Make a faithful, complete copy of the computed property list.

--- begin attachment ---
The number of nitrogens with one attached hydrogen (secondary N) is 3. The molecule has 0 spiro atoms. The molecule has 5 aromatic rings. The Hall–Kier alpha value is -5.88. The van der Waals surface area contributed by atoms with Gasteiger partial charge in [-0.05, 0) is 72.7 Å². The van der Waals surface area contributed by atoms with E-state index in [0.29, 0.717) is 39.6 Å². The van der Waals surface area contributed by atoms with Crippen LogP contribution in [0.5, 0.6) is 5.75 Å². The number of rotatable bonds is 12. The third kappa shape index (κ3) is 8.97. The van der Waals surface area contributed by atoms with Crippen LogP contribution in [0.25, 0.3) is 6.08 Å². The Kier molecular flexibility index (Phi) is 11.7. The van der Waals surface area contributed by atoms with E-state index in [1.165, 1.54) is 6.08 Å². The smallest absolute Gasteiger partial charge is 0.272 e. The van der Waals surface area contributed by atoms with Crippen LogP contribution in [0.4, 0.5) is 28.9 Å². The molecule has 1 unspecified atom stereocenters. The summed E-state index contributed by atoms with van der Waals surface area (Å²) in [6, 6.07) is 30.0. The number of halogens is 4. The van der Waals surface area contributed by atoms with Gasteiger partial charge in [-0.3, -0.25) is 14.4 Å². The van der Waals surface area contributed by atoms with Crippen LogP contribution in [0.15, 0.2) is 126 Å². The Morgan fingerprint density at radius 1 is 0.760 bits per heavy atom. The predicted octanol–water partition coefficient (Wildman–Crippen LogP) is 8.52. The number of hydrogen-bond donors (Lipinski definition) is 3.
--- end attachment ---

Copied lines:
The number of nitrogens with one attached hydrogen (secondary N) is 3. The molecule has 0 spiro atoms. The molecule has 5 aromatic rings. The Hall–Kier alpha value is -5.88. The van der Waals surface area contributed by atoms with Gasteiger partial charge in [-0.05, 0) is 72.7 Å². The van der Waals surface area contributed by atoms with E-state index in [0.29, 0.717) is 39.6 Å². The van der Waals surface area contributed by atoms with Crippen LogP contribution in [0.5, 0.6) is 5.75 Å². The number of rotatable bonds is 12. The third kappa shape index (κ3) is 8.97. The van der Waals surface area contributed by atoms with Crippen LogP contribution in [0.25, 0.3) is 6.08 Å². The Kier molecular flexibility index (Phi) is 11.7. The van der Waals surface area contributed by atoms with E-state index in [1.165, 1.54) is 6.08 Å². The smallest absolute Gasteiger partial charge is 0.272 e. The van der Waals surface area contributed by atoms with Crippen LogP contribution in [0.4, 0.5) is 28.9 Å². The molecule has 1 unspecified atom stereocenters. The summed E-state index contributed by atoms with van der Waals surface area (Å²) in [6, 6.07) is 30.0. The number of halogens is 4. The van der Waals surface area contributed by atoms with Gasteiger partial charge in [-0.3, -0.25) is 14.4 Å². The van der Waals surface area contributed by atoms with Crippen LogP contribution in [0.15, 0.2) is 126 Å². The Morgan fingerprint density at radius 1 is 0.760 bits per heavy atom. The predicted octanol–water partition coefficient (Wildman–Crippen LogP) is 8.52. The number of hydrogen-bond donors (Lipinski definition) is 3.